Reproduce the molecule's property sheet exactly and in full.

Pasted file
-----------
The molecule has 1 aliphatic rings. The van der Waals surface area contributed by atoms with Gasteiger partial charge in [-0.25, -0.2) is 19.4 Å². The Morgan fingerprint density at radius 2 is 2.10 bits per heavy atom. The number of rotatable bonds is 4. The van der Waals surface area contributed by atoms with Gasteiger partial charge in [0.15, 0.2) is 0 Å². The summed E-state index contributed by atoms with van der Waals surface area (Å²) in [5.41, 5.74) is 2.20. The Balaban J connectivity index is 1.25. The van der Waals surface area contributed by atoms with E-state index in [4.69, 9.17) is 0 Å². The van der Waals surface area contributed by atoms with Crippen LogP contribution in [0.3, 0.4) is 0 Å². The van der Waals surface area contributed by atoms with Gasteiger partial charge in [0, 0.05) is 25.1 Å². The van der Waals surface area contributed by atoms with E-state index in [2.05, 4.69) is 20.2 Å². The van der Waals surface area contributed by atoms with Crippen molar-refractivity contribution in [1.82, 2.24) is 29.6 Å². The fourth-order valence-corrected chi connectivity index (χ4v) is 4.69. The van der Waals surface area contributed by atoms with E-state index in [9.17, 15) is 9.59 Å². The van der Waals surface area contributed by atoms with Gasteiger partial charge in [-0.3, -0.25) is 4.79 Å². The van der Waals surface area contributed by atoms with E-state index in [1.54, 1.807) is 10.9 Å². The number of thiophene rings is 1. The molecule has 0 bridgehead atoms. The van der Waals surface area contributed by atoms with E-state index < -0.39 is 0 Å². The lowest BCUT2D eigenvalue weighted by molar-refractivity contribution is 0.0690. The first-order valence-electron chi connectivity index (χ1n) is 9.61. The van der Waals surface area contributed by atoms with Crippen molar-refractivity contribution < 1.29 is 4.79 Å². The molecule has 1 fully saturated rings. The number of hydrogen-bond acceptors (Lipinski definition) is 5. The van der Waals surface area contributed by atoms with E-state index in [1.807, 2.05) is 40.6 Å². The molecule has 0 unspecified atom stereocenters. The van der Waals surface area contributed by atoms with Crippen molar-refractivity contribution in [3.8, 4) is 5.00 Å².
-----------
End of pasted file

The molecule has 1 aliphatic rings. The van der Waals surface area contributed by atoms with Gasteiger partial charge in [-0.25, -0.2) is 19.4 Å². The Morgan fingerprint density at radius 2 is 2.10 bits per heavy atom. The number of rotatable bonds is 4. The van der Waals surface area contributed by atoms with Gasteiger partial charge in [0.15, 0.2) is 0 Å². The summed E-state index contributed by atoms with van der Waals surface area (Å²) in [5.41, 5.74) is 2.20. The Balaban J connectivity index is 1.25. The van der Waals surface area contributed by atoms with E-state index in [4.69, 9.17) is 0 Å². The van der Waals surface area contributed by atoms with Crippen LogP contribution in [0.3, 0.4) is 0 Å². The van der Waals surface area contributed by atoms with Gasteiger partial charge in [0, 0.05) is 25.1 Å². The van der Waals surface area contributed by atoms with E-state index in [2.05, 4.69) is 20.2 Å². The van der Waals surface area contributed by atoms with Crippen molar-refractivity contribution in [1.82, 2.24) is 29.6 Å². The fourth-order valence-corrected chi connectivity index (χ4v) is 4.69. The van der Waals surface area contributed by atoms with E-state index in [9.17, 15) is 9.59 Å². The van der Waals surface area contributed by atoms with Gasteiger partial charge in [-0.3, -0.25) is 4.79 Å². The van der Waals surface area contributed by atoms with E-state index in [1.54, 1.807) is 10.9 Å². The number of thiophene rings is 1. The molecule has 0 bridgehead atoms. The van der Waals surface area contributed by atoms with E-state index < -0.39 is 0 Å². The lowest BCUT2D eigenvalue weighted by molar-refractivity contribution is 0.0690. The first-order valence-electron chi connectivity index (χ1n) is 9.61. The van der Waals surface area contributed by atoms with Crippen molar-refractivity contribution < 1.29 is 4.79 Å². The molecule has 1 fully saturated rings. The number of hydrogen-bond acceptors (Lipinski definition) is 5. The van der Waals surface area contributed by atoms with E-state index in [1.807, 2.05) is 40.6 Å². The molecule has 0 unspecified atom stereocenters. The van der Waals surface area contributed by atoms with Crippen molar-refractivity contribution in [3.8, 4) is 5.00 Å².